Civil suit hits Collins for $75K
KU basketball player denies alleged assault, apologizes for shirking legal responsibilities
A Douglas County District Court judge has ruled in favor of a woman who filed a civil lawsuit against Kansas University basketball player Sherron M. Collins, 21, over an assault she said took place in an elevator.
Judge Jack Murphy signed a journal entry in the case this morning granting judgment for damages in excess of $75,000 to Jessica J. Brown.
Brown’s attorney asked the judge to rule in Brown’s favor because Collins had not filed a legal response to the lawsuit since it was filed May 14. Court records show Collins was served notice of the lawsuit the same day it was filed.
In her lawsuit, Brown, 35, accused Collins of exposing himself and rubbing against her despite being told repeatedly to stop. She said the incident occurred May 18, 2007, in an elevator at Jayhawker Towers where the woman said she worked.
Brown said in the lawsuit she was unable to continue working at the towers because of the incident. She claimed damages for humiliation, severe emotional pain and mental anguish. She claimed she incurred medical bills and suffered permanent medical, emotional and psychological damages.
A court hearing will be held July 8 to determine the exact amount of damages to be awarded, according to court records.
The lawsuit was filed because the statute of limitations for battery in a civil case is one year, according to Jim Wisler, a Lawrence attorney representing Brown.
Two letters, one of them certified, were sent to Collins about the matter before the lawsuit was filed. But Collins did not respond, Wisler said.
In her lawsuit, Brown had requested a jury trial. When Collins did not respond to the lawsuit in 20 days as required by law, Wisler filed a motion asking for a “judgment by default.”
At the July 8 hearing Wisler will request a specific amount for damages. He declined to comment on what that amount might be.
In a statement issued Monday afternoon, KU head basketball coach Bill Self said KU officials were made aware of the allegation 13 months ago and described it as serious and not to be taken lightly.
“Sherron fully cooperated with the investigation and maintains that the allegation is false,” Self said. “Based on the information I have received, Sherron has my full support.”
Self expanded on his statement after his basketball camp Monday afternoon.
“I know Sherron’s father is very ill and Sherron went home to Chicago to see him,” Self said. “I was waiting on him to get back because this was news to him as well. I’m disappointed that he’s got to deal with this and we’ve got to deal with this and certainly I’m not passing judgment on anything but I wish this was handled differently because I know he’ll look forward to fighting any allegations.”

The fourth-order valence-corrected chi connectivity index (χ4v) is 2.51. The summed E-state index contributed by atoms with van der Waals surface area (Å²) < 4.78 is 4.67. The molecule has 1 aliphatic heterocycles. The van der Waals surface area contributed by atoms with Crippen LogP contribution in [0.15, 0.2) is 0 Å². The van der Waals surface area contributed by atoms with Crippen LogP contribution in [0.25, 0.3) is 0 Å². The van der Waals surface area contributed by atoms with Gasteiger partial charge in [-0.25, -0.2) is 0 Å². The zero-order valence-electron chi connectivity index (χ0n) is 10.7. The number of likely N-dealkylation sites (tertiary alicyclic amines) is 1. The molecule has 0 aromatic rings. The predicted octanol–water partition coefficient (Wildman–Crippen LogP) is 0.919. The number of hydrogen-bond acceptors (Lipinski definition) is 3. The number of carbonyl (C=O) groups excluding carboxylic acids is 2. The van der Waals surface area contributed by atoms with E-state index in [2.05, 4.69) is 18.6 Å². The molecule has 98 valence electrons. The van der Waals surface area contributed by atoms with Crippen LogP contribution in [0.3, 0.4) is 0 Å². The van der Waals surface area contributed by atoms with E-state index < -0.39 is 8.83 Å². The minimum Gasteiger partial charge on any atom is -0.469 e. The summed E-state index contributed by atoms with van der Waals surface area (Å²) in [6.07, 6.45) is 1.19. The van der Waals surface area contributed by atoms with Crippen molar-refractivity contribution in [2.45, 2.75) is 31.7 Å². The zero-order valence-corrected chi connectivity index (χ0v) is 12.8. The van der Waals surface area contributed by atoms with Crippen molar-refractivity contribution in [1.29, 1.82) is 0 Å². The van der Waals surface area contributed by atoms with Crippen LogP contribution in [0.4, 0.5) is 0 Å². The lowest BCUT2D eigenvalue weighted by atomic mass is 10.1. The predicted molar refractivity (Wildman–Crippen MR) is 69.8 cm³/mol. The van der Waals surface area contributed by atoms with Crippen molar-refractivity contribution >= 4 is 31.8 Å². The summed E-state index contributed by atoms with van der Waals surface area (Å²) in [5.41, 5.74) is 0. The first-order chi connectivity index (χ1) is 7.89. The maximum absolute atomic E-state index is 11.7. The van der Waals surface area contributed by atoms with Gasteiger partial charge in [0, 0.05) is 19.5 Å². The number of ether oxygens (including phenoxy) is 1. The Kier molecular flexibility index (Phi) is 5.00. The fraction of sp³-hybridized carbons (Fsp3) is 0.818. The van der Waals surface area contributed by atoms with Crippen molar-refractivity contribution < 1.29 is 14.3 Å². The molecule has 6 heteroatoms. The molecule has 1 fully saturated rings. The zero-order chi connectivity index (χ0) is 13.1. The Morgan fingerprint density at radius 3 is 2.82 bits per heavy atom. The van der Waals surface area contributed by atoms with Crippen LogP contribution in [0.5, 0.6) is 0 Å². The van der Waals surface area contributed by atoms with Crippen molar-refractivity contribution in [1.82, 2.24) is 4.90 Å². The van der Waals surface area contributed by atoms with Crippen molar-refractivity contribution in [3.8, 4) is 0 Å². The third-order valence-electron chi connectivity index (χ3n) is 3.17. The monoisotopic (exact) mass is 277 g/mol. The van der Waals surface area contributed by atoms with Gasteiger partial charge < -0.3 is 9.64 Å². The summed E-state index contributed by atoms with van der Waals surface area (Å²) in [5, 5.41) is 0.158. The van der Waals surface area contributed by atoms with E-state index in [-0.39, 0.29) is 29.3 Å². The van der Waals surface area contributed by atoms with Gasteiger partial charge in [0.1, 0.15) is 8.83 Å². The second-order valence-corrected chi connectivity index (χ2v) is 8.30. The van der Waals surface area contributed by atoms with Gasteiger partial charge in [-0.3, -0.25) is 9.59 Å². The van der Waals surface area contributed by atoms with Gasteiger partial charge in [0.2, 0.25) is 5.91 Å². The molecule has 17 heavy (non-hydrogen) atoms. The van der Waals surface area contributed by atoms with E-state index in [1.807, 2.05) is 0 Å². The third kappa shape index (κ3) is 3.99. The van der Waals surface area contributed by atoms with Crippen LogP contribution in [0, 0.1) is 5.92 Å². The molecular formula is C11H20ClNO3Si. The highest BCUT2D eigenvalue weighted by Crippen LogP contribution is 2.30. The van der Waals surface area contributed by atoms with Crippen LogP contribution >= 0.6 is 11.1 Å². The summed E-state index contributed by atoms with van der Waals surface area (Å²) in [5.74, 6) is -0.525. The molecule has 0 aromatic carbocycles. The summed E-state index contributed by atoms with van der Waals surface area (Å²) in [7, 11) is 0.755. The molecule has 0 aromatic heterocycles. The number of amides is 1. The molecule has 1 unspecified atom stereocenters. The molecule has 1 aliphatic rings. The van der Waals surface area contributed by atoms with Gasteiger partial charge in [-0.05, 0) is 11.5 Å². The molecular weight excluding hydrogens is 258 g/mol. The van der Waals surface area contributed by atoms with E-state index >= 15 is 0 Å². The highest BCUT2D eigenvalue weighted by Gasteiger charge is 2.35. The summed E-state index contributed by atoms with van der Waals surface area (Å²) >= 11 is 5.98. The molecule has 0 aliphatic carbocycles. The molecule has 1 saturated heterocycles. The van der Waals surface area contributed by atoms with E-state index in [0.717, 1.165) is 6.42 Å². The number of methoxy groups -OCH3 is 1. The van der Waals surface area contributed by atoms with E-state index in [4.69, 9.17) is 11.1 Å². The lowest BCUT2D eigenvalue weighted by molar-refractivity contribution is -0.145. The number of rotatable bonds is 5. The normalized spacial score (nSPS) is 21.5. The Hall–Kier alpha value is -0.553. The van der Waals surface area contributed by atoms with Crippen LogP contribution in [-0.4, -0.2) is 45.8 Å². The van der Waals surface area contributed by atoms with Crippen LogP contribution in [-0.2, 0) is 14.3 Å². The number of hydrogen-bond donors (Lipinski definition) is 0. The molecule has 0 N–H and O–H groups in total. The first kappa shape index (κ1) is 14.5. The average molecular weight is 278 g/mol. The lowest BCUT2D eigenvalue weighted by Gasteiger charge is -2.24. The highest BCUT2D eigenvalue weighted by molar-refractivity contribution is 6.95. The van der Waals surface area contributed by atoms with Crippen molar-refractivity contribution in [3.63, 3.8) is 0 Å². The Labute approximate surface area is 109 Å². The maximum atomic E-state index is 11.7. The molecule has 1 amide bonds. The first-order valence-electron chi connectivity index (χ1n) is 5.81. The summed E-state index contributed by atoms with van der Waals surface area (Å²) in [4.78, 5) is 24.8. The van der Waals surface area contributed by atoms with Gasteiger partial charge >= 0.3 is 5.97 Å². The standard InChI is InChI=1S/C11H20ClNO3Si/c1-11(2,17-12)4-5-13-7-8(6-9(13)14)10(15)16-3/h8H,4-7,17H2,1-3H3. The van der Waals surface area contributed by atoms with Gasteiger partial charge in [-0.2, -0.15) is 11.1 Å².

Self added that he didn’t know Collins had court date until today when it came to light that he missed it.
“Certainly that’s no excuse because ignorance is no excuse. You have to step up to the plate and accept your responsibilities,” Self said, while adding he trusted Collins was truthful when he said he was innocent.
In the statement, Collins said he is “100 percent innocent of any inappropriate behavior.”
Self said Collins didn’t fully understand the legal process concerning the civil lawsuit.
“While I just became aware of the court’s actions, I am very disappointed in the fact that Sherron didn’t follow through on his responsibilities regarding the civil lawsuit,” Self said. “I am confident he will work diligently to address this situation.”
Collins said he didn’t know what was expected of him and what his responsibilities were in the civil suit.
“I’m sorry and I intended no disrespect to the court,” Collins said. “I will do my best to correct this and to prove that this allegation is not true.”
No criminal charges have been filed.
However, the alleged victim did file a report on the incident with the Kansas University Department of Public Safety.
Douglas County District Attorney Charles Branson said Monday that his office was aware of the allegations the woman had made against Collins. He said his office had requested additional investigative work from KU police and had not yet received a completed report. He said he was not sure how long ago that request was made.
The statute of limitations for filing criminal charges is five years. The civil lawsuit will not have any effect on the district attorney’s office’s decision whether to prosecute, Branson said.
KU police spokesman Capt. Schuyler Bailey said late Monday afternoon that lab tests were being conducted by the Kansas Bureau of Investigation concerning the complaint against Collins. The investigation had not been completed because the results of those tests have not been received, Bailey said.
No one was available to comment late Monday at the KBI headquarters in Topeka.